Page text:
"The discovery of Lisowicia changes our ideas about the latest history of dicynodonts, mammal Triassic relatives.
"Dicynodonts were amazingly successful animals in the Middle and Late Triassic.
The discovery of Lisowicia provides the first evidence that mammal-like elephant sized dicynodonts were present at the same time as the more well-known long-necked sauropodomorph dinosaurs, contrary to previous belief.
Kammerer said that while dicynodonts
and dinosaurs existed at the same time, there's no evidence yet that they lived in the same habitats.
Among dicynodonts, longitudinal nasofrontal ridges are known in several genera (Lystrosaurus, Van Hoepen 1913; Cluver 1971; Pristerodon, Barry 1967; Kingoria, Kemp 1969).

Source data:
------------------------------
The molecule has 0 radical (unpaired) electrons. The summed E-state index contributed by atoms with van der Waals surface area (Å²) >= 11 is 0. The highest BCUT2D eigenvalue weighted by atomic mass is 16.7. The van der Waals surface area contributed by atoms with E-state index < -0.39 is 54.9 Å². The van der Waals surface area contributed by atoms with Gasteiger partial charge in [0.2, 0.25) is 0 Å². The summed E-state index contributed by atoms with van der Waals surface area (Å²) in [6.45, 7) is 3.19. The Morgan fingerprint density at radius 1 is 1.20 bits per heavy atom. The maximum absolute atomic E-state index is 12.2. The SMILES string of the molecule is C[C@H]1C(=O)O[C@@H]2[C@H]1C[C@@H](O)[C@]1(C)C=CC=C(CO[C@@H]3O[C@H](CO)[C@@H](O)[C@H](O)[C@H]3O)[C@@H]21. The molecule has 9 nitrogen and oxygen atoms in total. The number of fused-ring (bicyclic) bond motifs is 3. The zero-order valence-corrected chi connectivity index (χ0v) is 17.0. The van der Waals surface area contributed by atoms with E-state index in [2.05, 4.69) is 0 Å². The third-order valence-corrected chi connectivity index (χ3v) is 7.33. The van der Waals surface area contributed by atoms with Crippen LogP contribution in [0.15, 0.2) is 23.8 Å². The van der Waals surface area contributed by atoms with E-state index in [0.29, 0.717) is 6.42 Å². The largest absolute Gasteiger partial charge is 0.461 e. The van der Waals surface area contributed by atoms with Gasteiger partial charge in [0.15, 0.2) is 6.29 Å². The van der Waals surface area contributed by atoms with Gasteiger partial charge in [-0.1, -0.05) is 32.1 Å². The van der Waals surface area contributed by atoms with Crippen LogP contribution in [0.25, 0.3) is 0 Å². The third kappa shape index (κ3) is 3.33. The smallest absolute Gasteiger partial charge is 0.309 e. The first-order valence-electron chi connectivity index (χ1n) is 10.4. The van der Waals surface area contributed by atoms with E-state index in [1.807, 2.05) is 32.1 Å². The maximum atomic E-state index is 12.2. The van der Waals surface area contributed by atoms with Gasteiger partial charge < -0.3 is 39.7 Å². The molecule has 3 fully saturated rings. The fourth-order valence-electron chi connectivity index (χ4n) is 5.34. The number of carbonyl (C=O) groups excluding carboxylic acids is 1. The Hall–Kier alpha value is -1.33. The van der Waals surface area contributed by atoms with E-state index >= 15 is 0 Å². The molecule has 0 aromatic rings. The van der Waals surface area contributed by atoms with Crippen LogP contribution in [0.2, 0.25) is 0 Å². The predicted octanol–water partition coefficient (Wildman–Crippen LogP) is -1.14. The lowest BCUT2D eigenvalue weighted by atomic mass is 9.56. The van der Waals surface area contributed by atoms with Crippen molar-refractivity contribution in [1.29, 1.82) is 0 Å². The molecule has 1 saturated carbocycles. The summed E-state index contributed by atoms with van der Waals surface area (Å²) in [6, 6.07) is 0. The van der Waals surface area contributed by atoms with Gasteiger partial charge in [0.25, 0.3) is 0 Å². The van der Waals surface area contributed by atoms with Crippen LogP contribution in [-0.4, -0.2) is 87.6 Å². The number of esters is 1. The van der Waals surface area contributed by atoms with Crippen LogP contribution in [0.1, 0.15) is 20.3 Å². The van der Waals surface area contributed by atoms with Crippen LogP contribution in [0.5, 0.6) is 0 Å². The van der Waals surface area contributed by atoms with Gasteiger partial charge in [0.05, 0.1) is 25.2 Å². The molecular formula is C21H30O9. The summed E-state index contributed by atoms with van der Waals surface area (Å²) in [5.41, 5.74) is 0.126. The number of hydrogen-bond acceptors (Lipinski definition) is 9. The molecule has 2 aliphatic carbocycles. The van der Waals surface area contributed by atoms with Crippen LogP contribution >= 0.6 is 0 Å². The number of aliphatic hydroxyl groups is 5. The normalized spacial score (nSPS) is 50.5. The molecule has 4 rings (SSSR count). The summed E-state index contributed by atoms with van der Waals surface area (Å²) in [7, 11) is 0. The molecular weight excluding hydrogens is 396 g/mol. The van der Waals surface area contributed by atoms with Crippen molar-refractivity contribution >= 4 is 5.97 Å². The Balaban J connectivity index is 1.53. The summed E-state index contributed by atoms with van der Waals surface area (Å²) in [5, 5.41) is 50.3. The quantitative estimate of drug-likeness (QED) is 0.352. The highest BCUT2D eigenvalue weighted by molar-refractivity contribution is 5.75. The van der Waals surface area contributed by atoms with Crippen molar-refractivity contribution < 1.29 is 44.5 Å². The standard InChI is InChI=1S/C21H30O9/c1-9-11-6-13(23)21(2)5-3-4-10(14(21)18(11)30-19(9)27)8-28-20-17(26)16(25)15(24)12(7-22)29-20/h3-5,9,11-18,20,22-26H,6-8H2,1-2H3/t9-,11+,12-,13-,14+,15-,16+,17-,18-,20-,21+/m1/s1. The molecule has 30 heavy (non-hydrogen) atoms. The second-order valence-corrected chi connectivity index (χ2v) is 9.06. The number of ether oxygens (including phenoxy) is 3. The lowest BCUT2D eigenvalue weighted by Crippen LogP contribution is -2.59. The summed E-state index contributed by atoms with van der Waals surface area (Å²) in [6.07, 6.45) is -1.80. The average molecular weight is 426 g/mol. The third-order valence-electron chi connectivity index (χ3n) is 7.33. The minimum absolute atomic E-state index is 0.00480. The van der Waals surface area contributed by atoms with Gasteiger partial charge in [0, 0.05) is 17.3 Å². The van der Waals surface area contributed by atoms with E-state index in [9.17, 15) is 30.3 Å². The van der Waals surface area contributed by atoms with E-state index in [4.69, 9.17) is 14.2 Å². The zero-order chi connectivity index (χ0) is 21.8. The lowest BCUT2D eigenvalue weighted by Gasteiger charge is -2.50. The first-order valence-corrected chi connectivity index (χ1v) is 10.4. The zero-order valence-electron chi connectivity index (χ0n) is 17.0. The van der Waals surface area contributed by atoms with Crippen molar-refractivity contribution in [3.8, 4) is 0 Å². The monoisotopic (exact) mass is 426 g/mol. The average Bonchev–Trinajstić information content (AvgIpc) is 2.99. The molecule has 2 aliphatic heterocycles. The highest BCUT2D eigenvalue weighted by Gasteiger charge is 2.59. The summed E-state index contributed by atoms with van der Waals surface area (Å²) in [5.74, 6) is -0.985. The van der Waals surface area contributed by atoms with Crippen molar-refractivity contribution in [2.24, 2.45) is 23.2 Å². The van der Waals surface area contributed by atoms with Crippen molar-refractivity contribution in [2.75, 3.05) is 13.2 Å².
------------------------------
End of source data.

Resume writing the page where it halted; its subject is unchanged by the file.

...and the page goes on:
Dicynodonts are the first group of therapsids to develop a secondary palate.
The nasal cavity of gorgonopsians is much larger than in dicynodonts, but like pelycosaurs and other primitive therapsids, they lack a bony secondary palate.
The pattern of nasal turbinal ridges in therapsids indicates that the ventilation rates of the more primitive groups (dinocephalians, dicynodonts, and gorgonopsians) probably had not yet increased significantly beyond ancestral rates.
But dicynodonts were thought to have died out before the late Triassic period, by which time dinosaurs had become the dominant land creature.
Analysis of limb bones discovered in the Polish village of Lisowice shows the creature -- named Lisowicia bojani -- lived around 210-205 million years ago -- around 10 million years later than previous findings of dicynodonts.
"Dicynodonts were amazingly successful animals in the Middle and Late Triassic," said Grzegorz Niedzwiedzki from Sweden's Uppsala University.